Date of Graduation
Statler College of Engineering and Mineral Resources
Civil and Environmental Engineering
Hema J. Siriwardane
In 1999, Royal Scot Minerals based in Greenbrier County, West Virginia, USA went bankrupt and abandoned a 47-acre coal refuse pile, which currently presents environmental and economic issues. The primary objective of this problem report is to identify an effective approach to create a growth layer that establishes a sustainable vegetation on this pile. Using available data in the relevant literature, this report evaluates topsoil substitutes using three materials: papermill sludge, sewage sludge and lumber mill waste application for coal refuse piles. Like papermill sludge, sewage sludge reduces erosion/sedimentation by improving the soil water holding capacity and decreases the surface runoff, to limit the acid mine drainage generation by lowering the soil pH, and to raise the soil organic matter, which is fundamental for revegetation. Although they present some similarities, sewage sludge offers greater advantages that may be more cost efficient given that the supply is located closer to the site and only requires additional lime/limestone for successful revegetation. Overall, when comparing these three substitutes in the context of the current conditions and objectives at the Royal Scot site, it appears that sewage sludge offers the best results, followed by the papermill sludge. Lumber mill waste also presents a potential material for coal refuse revegetation; however, further research is necessary to confirm its fitness.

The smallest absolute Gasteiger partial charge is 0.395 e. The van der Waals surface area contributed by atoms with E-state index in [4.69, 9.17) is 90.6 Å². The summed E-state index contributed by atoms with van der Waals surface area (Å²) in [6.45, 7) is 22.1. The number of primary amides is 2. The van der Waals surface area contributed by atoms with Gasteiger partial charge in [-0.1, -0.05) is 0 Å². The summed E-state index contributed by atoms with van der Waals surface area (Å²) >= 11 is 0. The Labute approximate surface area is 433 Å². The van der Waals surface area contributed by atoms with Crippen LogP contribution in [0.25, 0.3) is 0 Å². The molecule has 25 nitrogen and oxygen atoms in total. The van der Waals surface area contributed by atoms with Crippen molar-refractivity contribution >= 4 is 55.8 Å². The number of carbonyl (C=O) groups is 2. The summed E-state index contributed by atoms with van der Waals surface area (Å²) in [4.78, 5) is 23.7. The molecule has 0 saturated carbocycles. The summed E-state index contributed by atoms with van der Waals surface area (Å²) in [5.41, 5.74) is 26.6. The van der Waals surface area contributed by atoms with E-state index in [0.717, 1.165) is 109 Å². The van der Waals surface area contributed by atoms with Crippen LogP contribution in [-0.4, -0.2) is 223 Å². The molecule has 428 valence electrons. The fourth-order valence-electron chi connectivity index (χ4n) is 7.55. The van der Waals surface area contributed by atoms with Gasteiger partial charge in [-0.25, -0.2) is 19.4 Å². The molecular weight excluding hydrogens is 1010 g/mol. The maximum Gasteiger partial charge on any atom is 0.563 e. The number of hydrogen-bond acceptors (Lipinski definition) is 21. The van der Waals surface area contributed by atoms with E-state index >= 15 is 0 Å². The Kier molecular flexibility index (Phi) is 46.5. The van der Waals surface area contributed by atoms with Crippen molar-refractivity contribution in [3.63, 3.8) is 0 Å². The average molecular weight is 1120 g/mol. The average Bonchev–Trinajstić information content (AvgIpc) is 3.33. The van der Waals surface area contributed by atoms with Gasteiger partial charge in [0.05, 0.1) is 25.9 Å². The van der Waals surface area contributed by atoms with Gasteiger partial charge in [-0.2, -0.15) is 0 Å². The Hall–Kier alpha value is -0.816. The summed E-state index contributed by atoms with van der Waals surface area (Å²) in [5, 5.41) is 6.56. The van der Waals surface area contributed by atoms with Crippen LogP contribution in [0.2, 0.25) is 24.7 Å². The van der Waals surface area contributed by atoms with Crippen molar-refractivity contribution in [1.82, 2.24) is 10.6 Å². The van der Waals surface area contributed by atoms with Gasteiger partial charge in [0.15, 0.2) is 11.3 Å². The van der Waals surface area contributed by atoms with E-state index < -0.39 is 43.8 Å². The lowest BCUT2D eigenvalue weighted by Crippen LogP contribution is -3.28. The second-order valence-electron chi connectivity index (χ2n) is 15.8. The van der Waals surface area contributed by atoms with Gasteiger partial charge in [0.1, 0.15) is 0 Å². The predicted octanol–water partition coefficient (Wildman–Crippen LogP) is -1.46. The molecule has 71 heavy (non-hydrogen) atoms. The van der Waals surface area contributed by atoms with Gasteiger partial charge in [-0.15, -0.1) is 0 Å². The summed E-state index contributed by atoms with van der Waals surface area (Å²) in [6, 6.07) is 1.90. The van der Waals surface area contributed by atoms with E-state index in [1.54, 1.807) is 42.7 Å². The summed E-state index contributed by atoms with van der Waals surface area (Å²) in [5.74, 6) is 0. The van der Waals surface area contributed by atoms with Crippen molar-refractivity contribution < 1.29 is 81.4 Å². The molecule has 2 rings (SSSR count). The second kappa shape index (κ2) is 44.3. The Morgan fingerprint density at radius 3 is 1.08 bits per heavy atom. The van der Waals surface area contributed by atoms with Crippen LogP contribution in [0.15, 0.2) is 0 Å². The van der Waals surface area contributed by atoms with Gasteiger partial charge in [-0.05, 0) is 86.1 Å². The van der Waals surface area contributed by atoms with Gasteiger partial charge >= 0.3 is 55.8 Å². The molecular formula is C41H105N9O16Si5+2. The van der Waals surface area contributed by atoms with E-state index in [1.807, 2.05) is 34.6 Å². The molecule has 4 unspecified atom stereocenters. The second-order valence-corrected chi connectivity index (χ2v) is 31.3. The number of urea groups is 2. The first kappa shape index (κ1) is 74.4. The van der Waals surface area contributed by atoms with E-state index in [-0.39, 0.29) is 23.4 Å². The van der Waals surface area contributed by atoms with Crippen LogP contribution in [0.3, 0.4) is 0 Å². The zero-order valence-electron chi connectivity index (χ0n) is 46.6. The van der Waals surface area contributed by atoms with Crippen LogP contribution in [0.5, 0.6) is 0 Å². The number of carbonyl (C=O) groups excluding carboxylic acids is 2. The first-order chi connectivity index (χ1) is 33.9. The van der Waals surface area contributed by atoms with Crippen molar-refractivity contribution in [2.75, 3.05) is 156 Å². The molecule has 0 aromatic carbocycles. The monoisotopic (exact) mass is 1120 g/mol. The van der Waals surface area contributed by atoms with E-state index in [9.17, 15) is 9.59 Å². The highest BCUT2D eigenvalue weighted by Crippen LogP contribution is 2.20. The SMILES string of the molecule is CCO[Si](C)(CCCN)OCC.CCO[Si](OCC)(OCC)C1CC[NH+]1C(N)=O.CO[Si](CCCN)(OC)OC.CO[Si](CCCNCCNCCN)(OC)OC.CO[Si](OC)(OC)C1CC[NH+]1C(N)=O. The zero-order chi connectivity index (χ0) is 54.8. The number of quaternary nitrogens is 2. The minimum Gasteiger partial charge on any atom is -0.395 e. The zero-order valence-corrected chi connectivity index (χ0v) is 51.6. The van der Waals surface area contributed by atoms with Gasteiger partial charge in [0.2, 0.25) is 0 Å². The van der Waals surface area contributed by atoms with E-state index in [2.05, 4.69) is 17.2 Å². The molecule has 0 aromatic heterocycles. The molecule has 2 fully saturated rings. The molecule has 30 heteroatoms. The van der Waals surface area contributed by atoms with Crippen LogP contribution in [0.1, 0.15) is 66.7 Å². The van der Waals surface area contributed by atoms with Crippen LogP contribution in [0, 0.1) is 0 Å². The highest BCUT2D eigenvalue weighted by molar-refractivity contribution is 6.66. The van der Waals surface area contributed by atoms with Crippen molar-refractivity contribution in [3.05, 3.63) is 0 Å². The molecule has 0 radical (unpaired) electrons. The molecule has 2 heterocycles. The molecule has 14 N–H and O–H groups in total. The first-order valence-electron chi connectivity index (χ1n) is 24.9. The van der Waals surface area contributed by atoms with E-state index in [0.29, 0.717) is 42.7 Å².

Rabemanjakasoa, Sitraka Jean d'Annie, "Growth media alternatives for mine refuse cap and cover systems" (2018). Graduate Theses, Dissertations, and Problem Reports. 3982.